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Language disorders stuttering types of stuttering developmental stuttering neurogenic stuttering psychogenic stuttering causes of stuttering symptoms of stuttering stuttering treatment stuttering therapy for child prevention of stuttering stammering

What is stuttering?

Stuttering is a complex set of behaviours that may involve repeating sounds, syllables or words, prolonging sounds, blocking or hesitating, and avoiding or substituting words. Stuttering is a speech disorder in which pronunciation of the (usually) first letter or syllable of a word is repeated involuntarily. This normally happens with phonemes beginning with /p/, /b/ or some other plosive consonant. Stuttering is an involuntary process which hinders normal communication.

Although there are some self-help techniques which can be taught, and which help some affected people, the person stuttering cannot stop the process, and anxiousness or nervousness often escalates the problem. In British English the term stammering is used to mean the stumbling and hesitation over words or syllables while the term stuttering is used for the repetitious speech described above.

One of the most astounding facts about stuttering is that any one person's stutter appears to be different from any other person's stutter. One person would stutter only on certain words, another would stutter more severely. The person who does not stutter very much will probably have periods when he stutters often, whereas the severe stutterer may experience periods when he stutters noticeably less. Some people stutter when they are talking but not when they are reading aloud; others stutter both when speaking and reading. Some would repeat certain sounds (usually initial sounds) several times, or prolong certain sounds before the word is said. Others may experience complete "blocks" when no sound is coming out at all. During these blocks, some may exhale strenuously and voicelessly, without being able to overcome the block. Apart from these apparent differences between stutterers, there are often several other features added to the speech production. These may consist of gestures or movements of various kinds, such as jerking the head or throwing it backwards or forwards, clenching the fists, twisting or stamping a foot, slapping the knee with the hand, licking the lips, nasal snorts or sniffs, closing the eyes, et cetera. It is especially such oddities as these, which people find irritating when listening to a stutterer and which cause the most embarrassment to the stutterer himself.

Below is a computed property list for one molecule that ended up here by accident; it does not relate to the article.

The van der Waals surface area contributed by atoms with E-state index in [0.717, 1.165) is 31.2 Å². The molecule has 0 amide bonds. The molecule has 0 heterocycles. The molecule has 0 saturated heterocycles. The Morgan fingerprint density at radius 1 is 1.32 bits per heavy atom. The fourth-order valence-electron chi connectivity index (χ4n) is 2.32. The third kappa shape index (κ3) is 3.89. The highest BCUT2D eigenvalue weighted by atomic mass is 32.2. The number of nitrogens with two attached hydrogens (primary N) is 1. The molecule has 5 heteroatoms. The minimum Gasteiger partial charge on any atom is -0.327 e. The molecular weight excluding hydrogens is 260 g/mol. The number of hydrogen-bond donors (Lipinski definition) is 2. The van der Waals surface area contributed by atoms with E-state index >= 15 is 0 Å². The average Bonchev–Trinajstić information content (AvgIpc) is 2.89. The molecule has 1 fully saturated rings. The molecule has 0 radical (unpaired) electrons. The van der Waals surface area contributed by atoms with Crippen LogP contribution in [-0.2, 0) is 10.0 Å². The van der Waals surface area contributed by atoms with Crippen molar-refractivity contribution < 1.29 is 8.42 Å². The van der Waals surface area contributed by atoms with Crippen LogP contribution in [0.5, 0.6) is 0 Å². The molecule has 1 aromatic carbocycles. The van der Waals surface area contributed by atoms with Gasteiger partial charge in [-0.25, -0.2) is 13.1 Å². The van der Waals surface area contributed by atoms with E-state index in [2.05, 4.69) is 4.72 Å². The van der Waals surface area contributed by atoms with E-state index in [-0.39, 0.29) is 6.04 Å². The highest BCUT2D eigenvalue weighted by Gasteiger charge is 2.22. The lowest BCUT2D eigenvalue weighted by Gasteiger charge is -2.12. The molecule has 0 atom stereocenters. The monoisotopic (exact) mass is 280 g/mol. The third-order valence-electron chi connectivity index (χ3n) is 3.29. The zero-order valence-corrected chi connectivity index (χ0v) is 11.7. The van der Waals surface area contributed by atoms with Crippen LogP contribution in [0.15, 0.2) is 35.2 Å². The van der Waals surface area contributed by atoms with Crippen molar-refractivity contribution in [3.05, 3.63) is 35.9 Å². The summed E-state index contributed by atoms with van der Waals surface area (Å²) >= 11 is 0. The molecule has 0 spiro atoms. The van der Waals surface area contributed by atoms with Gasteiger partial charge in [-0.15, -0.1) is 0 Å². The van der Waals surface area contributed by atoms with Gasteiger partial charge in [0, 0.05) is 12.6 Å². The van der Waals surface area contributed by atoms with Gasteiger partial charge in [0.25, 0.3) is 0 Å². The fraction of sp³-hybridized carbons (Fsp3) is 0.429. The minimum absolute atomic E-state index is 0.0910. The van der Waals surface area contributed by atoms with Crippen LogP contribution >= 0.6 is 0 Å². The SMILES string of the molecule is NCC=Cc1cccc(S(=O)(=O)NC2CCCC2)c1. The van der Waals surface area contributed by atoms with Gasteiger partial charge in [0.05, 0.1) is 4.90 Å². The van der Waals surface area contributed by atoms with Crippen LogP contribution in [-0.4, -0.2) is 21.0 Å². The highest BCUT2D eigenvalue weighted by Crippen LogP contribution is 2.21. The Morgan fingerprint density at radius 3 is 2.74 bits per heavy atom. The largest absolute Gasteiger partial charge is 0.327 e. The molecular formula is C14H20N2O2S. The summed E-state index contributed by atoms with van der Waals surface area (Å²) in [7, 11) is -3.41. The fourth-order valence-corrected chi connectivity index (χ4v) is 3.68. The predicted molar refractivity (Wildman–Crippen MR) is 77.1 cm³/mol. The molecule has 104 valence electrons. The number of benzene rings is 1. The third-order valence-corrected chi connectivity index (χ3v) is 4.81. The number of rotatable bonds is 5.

There may be other secondary behaviours associated with stuttering such as excessive muscle tension in the face, neck, back or stomach. Distortion of the face can occur with grimacing, frowning, etc. There may be unusual movements of the head or limbs. There are as many different patterns of dysfluent behaviour as there are people who stutter.

Stuttering, especially in adults, can be accompanied by emotional embarrassment, distress and frustration. People who stutter often avoid speaking situations, because of the associated fears and distress, e.g. talking on the telephone. People who stutter may avoid choosing a career in which they believe their stuttering will become obvious or be a handicap.